Movie Review: The Villainess

Return of Lady Vengeance.

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Go Well USA

Among the several nuts-o-rama action scenes in The Villainess, a new movie from South Korean frenzy specialist Jung Byung-gil, is an entirely crazed auto chase in which the bad-ass lady of the title, pursuing a bus full of thugs, blows out the windshield of her car, climbs out onto the hood—with one hand stretched back inside to continue steering—then rises up and leaps onto the outside of the bus, hanging on desperately as the wind thwacks her around and the heavily armed bad guys inside make things even more difficult. Then…

Well, let's just say the scene goes on for a while, and it doesn't get any less delirious. Jung is a director for whom too much is always just the right amount—a compliment, of course. With its swarming squads of black-suited assassins, its overload of guns, swords and corpses, and its cold-eyed killer women, his movie blithely recalls such earlier revenge thrillers as the Kill Bills, the John Wicks (already a part of the international action pantheon), and La Femme Nikita, with maybe a faint whiff of the old Japanese "Baby Cart" pictures as well (little kids make several intrusions here).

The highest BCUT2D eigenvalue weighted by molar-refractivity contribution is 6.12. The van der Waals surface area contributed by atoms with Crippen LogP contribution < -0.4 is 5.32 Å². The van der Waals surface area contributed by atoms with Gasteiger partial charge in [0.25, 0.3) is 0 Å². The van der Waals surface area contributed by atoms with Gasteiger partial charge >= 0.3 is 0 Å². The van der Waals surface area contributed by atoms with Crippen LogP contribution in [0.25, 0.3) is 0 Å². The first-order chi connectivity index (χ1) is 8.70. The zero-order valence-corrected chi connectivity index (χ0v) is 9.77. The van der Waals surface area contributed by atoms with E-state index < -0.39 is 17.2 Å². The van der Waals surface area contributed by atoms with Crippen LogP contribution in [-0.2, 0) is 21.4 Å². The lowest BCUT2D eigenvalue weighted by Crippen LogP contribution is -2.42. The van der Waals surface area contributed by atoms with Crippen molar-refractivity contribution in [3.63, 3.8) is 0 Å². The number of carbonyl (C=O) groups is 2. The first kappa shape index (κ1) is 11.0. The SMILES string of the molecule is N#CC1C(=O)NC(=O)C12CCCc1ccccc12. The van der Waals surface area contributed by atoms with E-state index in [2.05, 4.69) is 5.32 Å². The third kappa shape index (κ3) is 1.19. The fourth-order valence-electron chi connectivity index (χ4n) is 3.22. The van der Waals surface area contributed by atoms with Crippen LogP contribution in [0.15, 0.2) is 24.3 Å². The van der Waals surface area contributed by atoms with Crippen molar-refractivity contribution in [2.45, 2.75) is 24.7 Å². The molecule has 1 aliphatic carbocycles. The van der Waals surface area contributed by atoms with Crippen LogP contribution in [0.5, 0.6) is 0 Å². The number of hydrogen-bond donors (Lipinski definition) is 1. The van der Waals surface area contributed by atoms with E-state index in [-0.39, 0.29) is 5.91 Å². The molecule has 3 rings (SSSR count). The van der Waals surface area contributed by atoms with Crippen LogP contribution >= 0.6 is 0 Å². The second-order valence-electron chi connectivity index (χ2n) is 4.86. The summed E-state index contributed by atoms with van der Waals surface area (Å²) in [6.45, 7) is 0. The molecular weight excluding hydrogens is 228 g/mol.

I suppose someone somewhere might offer a hat tip to Jung for leavening his virtuoso mayhem with interludes of low-key chat and nuzzly sentiment; I wouldn't be among those people, however. Because every moment in this movie in which someone isn't taking a hatchet to the head or a barbell to the knees is a moment lost to creeping ennui. Jung appears to have no interest in linear storytelling, and his penchant for sudden flashbacks is disorienting. The script, by the director and his brother, Byeong-sik Jung, a writer of comic books, gives us two adult versions of the film's protagonist, a fierce young woman named Sook-hee. We also meet her as a little girl when Jung takes us back into her childhood, where we see her peering out from under a bed as her father is murdered before her eyes by an unseen killer (who for some reason is whistling "When You and I Were Young, Maggie").